What impact do you hope to make?

We want to make survivors feel safer. If the first person they speak to on a camp, squat or support centre responds in an empathetic and safety-conscious way, informed by our safety planning documents and, when possible, training, this may help the survivor feel able to voice their experience in the future, begin to address and eventually heal from the abuse but also, crucially, help prevent further abuse towards the survivor and others.

We also focus on vicarious trauma as part of our training sessions and have a self-care resource on our website for frontline staff. I believe a key issue that isn’t addressed for frontline workers is how the experience of others’ traumatic experiences can affect frontline workers. It can be very tough. Many colleagues and friends of mine have had to leave jobs they were incredible at because of burn out or compassionate fatigue. Vicarious trauma needs to be addressed so it can be prevented, and so that the sector doesn’t lose or damage so many committed and hard-working frontline workers.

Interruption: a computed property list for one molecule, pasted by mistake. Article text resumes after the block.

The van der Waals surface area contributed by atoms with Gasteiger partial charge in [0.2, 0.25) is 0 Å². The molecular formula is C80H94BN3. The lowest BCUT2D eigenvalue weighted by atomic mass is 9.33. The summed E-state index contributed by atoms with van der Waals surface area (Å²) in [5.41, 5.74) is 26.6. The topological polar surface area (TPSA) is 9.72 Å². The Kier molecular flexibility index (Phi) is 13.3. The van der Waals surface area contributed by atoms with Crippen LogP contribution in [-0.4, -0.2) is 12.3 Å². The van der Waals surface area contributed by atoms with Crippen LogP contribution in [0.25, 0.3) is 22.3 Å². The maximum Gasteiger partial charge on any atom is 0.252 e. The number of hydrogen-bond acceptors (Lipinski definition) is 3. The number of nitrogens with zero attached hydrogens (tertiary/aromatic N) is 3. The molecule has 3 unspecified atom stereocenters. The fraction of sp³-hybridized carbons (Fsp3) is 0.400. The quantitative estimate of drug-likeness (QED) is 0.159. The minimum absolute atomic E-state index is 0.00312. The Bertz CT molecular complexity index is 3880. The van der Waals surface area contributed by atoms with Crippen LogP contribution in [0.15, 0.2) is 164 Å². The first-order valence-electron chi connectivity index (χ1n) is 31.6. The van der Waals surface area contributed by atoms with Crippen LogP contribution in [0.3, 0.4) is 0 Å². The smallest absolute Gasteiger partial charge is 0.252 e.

I guess the overall aim is to raise awareness of sexual and domestic violence refugees may face, educate workers to respond appropriately and understand the impacts the survivor could face - whilst also helping incredible support workers to look after themselves in the process of supporting a survivor.

What advice do you have for survivors?

That they HAVE survived. I make sure the survivors I work with feel believed, listened to and informed of their choices and options, empowering a survivor is the most important support you can give.

Journeys often have extra meaning to refugees. I sometimes use the idea of a car with a survivor, they were in the car with a driver who made them feel unsafe, not in control and that they did not know if they would survive. Nevertheless, they did survive and now they can have control of the steering wheel.

Lastly, I always address the idea of power and control with survivors, whether what happened to them was sexual or domestic violence, there was always an element of power and control in that situation that impacted on their reactions or ability to speak out.

How important do you think it is to establish a support system?